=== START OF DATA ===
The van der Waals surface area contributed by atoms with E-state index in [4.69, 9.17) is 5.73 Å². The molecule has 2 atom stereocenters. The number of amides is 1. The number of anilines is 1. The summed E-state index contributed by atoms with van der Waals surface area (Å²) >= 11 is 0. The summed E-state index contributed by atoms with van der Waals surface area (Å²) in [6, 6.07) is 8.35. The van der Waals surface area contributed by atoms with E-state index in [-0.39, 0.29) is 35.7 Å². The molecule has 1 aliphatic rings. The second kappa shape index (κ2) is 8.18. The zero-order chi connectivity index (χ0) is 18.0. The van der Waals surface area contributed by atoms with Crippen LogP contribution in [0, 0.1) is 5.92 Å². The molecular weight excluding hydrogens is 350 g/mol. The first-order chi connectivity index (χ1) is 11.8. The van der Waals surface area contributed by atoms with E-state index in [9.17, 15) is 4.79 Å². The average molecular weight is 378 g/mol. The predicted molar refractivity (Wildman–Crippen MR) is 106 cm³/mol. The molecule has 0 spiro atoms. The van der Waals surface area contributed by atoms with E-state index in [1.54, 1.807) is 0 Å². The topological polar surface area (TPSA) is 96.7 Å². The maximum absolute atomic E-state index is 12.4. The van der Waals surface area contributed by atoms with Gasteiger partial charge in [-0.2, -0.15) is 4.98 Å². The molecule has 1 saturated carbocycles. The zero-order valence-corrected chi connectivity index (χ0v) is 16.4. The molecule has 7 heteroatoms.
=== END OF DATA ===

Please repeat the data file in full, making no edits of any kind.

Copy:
The van der Waals surface area contributed by atoms with E-state index in [4.69, 9.17) is 5.73 Å². The molecule has 2 atom stereocenters. The number of amides is 1. The number of anilines is 1. The summed E-state index contributed by atoms with van der Waals surface area (Å²) >= 11 is 0. The summed E-state index contributed by atoms with van der Waals surface area (Å²) in [6, 6.07) is 8.35. The van der Waals surface area contributed by atoms with E-state index in [-0.39, 0.29) is 35.7 Å². The molecule has 1 aliphatic rings. The second kappa shape index (κ2) is 8.18. The zero-order chi connectivity index (χ0) is 18.0. The van der Waals surface area contributed by atoms with Crippen LogP contribution in [0, 0.1) is 5.92 Å². The molecular weight excluding hydrogens is 350 g/mol. The first-order chi connectivity index (χ1) is 11.8. The van der Waals surface area contributed by atoms with E-state index in [9.17, 15) is 4.79 Å². The average molecular weight is 378 g/mol. The predicted molar refractivity (Wildman–Crippen MR) is 106 cm³/mol. The molecule has 0 spiro atoms. The van der Waals surface area contributed by atoms with E-state index in [1.54, 1.807) is 0 Å². The topological polar surface area (TPSA) is 96.7 Å². The maximum absolute atomic E-state index is 12.4. The van der Waals surface area contributed by atoms with Gasteiger partial charge in [-0.2, -0.15) is 4.98 Å². The molecule has 1 saturated carbocycles. The zero-order valence-corrected chi connectivity index (χ0v) is 16.4. The molecule has 7 heteroatoms.